Current law requires all SPLOSTs to be 1 percent, or 1 cent on the dollar, but Carson’s bill would allow for a fraction of that amount to be taxed.
“That way you can do it at a fourth of a penny, half penny, three-fourths in various denominations,” he said.
House Bill 153, which was requested by both county Chairman Tim Lee and the Cobb Chamber of Commerce, is co-signed by state Reps. Rich Golick (R-Smyrna) and David Wilkerson (D-Austell).
Lee said as the county becomes built out, the need for the hundreds of millions of dollars the 1 percent sales tax collects grows smaller.
Lee said he could accomplish the goal of collecting fewer dollars by shrinking the number of years a SPLOST is collected. But conducting a SPLOST election every two years would not be “effective and efficient,” he said.
GMA spokeswoman Amy Henderson said her group’s argument is that the SPLOST law works fine as it is and that voters overall like SPLOSTs.
“Cobb County apparently has a situation where it collects a lot of money from SPLOST very quickly,” Henderson said. “This is an issue many counties and cities would love to have: adequate funding for infrastructure and quality of life projects.”
Cobb’s current four-year SPLOST is smaller than its previous six-year SPLOST, for instance.
“So Cobb has reduced the number of years it collects the tax, meaning it has to go back to the voters more frequently for approval of subsequent SPLOSTs,” she said.
A fractional SPLOST would allow the county to collect the same amount over a longer period and thus not have to ask voters as frequently to approve the list of projects, she said.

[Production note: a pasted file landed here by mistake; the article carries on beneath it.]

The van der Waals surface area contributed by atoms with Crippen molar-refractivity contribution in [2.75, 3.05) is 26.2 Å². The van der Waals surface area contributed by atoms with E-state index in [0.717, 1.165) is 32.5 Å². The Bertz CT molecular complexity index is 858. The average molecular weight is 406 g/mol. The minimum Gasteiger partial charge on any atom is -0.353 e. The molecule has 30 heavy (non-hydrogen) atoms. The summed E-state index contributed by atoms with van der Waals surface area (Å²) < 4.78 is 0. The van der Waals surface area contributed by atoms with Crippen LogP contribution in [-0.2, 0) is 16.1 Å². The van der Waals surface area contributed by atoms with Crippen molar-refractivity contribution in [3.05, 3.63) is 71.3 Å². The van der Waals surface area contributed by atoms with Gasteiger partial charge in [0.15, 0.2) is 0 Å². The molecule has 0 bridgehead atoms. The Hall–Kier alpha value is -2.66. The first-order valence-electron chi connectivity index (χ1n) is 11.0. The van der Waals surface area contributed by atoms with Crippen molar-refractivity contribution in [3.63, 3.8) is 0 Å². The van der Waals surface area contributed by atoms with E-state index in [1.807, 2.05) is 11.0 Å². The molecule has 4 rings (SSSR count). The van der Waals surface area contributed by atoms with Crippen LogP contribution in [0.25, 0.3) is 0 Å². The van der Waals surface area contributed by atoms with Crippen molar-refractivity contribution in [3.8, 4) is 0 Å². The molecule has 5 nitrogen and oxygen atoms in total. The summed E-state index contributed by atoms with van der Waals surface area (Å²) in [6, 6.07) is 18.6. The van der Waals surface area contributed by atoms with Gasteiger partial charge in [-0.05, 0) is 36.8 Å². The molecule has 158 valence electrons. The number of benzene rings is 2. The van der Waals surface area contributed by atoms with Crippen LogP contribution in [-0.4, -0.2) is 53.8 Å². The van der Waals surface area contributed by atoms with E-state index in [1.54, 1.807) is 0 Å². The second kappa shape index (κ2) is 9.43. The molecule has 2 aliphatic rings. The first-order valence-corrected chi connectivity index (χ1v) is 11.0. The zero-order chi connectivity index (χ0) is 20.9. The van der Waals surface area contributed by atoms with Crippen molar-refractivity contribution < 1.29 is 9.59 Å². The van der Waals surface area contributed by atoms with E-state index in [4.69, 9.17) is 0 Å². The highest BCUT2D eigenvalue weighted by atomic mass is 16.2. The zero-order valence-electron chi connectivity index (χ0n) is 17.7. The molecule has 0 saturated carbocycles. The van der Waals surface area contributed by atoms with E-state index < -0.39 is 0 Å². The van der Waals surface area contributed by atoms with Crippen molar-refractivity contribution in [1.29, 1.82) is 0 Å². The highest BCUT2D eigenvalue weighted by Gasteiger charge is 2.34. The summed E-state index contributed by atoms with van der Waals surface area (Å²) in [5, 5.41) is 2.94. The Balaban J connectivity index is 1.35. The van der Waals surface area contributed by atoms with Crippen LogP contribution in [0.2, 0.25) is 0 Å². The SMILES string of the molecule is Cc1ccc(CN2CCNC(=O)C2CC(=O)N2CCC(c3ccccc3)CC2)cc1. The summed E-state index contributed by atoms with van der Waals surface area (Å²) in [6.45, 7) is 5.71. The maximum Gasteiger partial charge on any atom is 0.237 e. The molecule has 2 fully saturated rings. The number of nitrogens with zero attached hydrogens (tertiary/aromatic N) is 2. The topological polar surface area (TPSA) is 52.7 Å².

“I understand the most recent votes on the issue have been very close,” she said.
Henderson is correct. The last two county SPLOSTs have barely passed.
The 2005 SPLOST passed 19,947 to 19,833, while the 2011 passed 21,552 to 21,462, according to Janine Eveler, director of the Cobb Board of Elections.
Henderson said other counties and cities don’t have “the easy funding problem” that Cobb has.
“Many of them are behind where they’d hoped to be in SPLOST collections so some of the infrastructure improvements aren’t going to be funded,” she said. “However, if a fractional SPLOST is an option, it’s possible that it will even further reduce the amount of funds available for capital improvement projects.”
Carson said GMA’s objection is that county governments are able to set whatever the sales tax rate is so that it only pays for county projects, leaving nothing left for cities. Carson said he addressed this concern by requiring counties to get the consent of all cities involved through an intergovernmental agreement prior to holding a fractional SPLOST referendum.
“And if they don’t get that, we go back to what we have now, which is 1 cent or nothing,” he said.
The bill is now in the House Ways & Means Committee.
Clint Mueller, legislative director with the Association County Commissioners of Georgia, said his organization is not taking a position on the bill because his membership is divided.